MINNEAPOLIS - Mononucleosis. The "kissing disease."
Having mono means extreme fatigue, fever, and muscle aches. It lasts for weeks, is nearly impossible to prevent, and there's no medication. So, researchers at the University of Minnesota thought - why?
"One of the really interesting questions we had is, how does the virus evade the human immune response?" said Adam Cheng, the lead author of the study, and a Medical Scientist Training Program student at the University of Minnesota Medical School.
So, at the U of M, Cheng teamed with Dr. Reuben Harris on a study, focusing on two different viruses. What they found is that both viruses are able to produce defense proteins that protect themselves from our immune system.
"Between any virus and its host, it's a constant race. The host is trying to extinguish the pathogen and the pathogen is trying to stay one step ahead," said Dr. Harris, a senior author of the study, and a professor of biochemistry at the university.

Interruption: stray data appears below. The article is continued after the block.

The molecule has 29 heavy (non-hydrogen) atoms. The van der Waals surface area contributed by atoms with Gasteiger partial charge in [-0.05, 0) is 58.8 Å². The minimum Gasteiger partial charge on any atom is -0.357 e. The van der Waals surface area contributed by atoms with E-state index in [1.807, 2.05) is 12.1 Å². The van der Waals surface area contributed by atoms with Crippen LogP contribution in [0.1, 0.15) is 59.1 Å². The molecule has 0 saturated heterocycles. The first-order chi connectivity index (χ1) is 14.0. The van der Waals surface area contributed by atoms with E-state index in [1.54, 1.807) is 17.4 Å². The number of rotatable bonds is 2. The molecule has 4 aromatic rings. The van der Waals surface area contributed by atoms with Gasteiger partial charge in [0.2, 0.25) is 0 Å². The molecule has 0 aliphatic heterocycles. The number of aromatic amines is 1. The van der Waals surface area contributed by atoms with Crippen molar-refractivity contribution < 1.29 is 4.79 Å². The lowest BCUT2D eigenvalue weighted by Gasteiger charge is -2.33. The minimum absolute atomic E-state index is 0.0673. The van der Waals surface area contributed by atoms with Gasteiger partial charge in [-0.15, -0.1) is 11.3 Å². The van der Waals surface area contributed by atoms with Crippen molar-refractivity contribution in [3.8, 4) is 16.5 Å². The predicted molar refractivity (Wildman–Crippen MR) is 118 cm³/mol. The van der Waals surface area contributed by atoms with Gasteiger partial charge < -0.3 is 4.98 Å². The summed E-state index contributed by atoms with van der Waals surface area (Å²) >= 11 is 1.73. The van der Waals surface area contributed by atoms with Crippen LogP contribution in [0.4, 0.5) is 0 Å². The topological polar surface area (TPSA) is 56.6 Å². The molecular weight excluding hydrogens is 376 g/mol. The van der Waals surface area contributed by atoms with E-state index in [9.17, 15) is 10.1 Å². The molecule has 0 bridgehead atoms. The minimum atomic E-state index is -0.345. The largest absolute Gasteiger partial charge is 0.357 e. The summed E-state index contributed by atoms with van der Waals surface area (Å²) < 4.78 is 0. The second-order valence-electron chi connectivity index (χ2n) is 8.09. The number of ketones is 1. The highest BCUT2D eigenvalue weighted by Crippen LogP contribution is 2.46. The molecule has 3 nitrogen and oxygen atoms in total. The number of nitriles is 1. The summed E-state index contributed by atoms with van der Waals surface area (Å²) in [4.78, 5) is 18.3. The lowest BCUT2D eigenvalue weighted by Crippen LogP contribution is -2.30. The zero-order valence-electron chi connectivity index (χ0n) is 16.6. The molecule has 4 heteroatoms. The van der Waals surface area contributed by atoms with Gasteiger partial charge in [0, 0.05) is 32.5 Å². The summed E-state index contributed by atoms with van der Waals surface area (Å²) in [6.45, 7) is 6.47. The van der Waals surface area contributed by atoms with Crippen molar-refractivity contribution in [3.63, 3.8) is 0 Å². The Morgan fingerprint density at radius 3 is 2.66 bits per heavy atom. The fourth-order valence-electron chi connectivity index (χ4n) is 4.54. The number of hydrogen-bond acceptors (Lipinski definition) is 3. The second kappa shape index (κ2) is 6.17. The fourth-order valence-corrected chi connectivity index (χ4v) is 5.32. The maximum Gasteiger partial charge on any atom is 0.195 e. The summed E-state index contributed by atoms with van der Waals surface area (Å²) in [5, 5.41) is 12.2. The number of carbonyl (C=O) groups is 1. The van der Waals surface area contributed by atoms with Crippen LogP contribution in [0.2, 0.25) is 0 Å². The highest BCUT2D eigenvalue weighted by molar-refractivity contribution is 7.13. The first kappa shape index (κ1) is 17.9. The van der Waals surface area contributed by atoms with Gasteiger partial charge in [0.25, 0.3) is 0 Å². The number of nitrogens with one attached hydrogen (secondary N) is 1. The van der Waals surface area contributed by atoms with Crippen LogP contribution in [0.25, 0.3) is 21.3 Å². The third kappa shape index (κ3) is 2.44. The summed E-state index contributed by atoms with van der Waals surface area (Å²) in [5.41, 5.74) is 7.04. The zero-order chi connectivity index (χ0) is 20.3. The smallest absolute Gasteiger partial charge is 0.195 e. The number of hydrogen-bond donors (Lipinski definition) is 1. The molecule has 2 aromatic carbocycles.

Well, with these viruses, they thought, let's just try getting rid of the defense proteins. Cheng tested and observed, and it worked. Their results now published in "Nature Microbiology."
"For me, that's the really exciting moment," said Cheng. "Once your studies get published it's out in the world, then other researchers can build upon your results, your findings, and take it to the next level."
That next level could be preventing the development of cancer. Both viruses infect millions of people; they're mostly dormant, although they can cause a number of cancers.
Still, one step at a time, like developing the first treatment for mono - maybe a pill.
"The dream would be to find a small molecule that blocks the virus defense mechanism, gets rid of it and then you could give it to someone who has mono, and then they would feel much better in a few weeks, a few days, instead of months," said Cheng.